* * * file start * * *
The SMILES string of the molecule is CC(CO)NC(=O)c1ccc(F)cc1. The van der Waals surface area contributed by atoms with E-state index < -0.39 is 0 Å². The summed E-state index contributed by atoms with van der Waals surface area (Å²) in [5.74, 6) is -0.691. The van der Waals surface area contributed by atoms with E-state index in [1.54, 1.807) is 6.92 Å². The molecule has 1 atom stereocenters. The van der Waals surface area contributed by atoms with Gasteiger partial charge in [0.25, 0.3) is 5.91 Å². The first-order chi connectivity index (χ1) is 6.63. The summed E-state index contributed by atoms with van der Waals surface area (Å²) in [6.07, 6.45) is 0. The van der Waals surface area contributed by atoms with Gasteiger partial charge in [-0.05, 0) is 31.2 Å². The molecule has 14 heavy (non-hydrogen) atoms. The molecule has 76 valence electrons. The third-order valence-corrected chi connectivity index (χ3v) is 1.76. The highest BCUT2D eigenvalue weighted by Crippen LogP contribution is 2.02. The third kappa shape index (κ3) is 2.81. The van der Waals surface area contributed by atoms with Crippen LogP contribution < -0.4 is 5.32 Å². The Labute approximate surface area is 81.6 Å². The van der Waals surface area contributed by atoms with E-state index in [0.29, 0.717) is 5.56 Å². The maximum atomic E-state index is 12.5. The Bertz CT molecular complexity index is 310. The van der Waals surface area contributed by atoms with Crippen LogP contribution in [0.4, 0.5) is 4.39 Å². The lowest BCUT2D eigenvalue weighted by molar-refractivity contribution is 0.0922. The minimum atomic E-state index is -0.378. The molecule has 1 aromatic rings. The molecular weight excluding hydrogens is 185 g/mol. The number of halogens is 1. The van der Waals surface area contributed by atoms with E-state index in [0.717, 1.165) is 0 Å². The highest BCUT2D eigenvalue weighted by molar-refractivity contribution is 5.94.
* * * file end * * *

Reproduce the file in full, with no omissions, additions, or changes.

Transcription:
The SMILES string of the molecule is CC(CO)NC(=O)c1ccc(F)cc1. The van der Waals surface area contributed by atoms with E-state index < -0.39 is 0 Å². The summed E-state index contributed by atoms with van der Waals surface area (Å²) in [5.74, 6) is -0.691. The van der Waals surface area contributed by atoms with E-state index in [1.54, 1.807) is 6.92 Å². The molecule has 1 atom stereocenters. The van der Waals surface area contributed by atoms with Gasteiger partial charge in [0.25, 0.3) is 5.91 Å². The first-order chi connectivity index (χ1) is 6.63. The summed E-state index contributed by atoms with van der Waals surface area (Å²) in [6.07, 6.45) is 0. The van der Waals surface area contributed by atoms with Gasteiger partial charge in [-0.05, 0) is 31.2 Å². The molecule has 14 heavy (non-hydrogen) atoms. The molecule has 76 valence electrons. The third-order valence-corrected chi connectivity index (χ3v) is 1.76. The highest BCUT2D eigenvalue weighted by Crippen LogP contribution is 2.02. The third kappa shape index (κ3) is 2.81. The van der Waals surface area contributed by atoms with Crippen LogP contribution < -0.4 is 5.32 Å². The Labute approximate surface area is 81.6 Å². The van der Waals surface area contributed by atoms with E-state index in [0.29, 0.717) is 5.56 Å². The maximum atomic E-state index is 12.5. The Bertz CT molecular complexity index is 310. The van der Waals surface area contributed by atoms with Crippen LogP contribution in [0.4, 0.5) is 4.39 Å². The lowest BCUT2D eigenvalue weighted by molar-refractivity contribution is 0.0922. The minimum atomic E-state index is -0.378. The molecule has 1 aromatic rings. The molecular weight excluding hydrogens is 185 g/mol. The number of halogens is 1. The van der Waals surface area contributed by atoms with E-state index in [0.717, 1.165) is 0 Å². The highest BCUT2D eigenvalue weighted by molar-refractivity contribution is 5.94.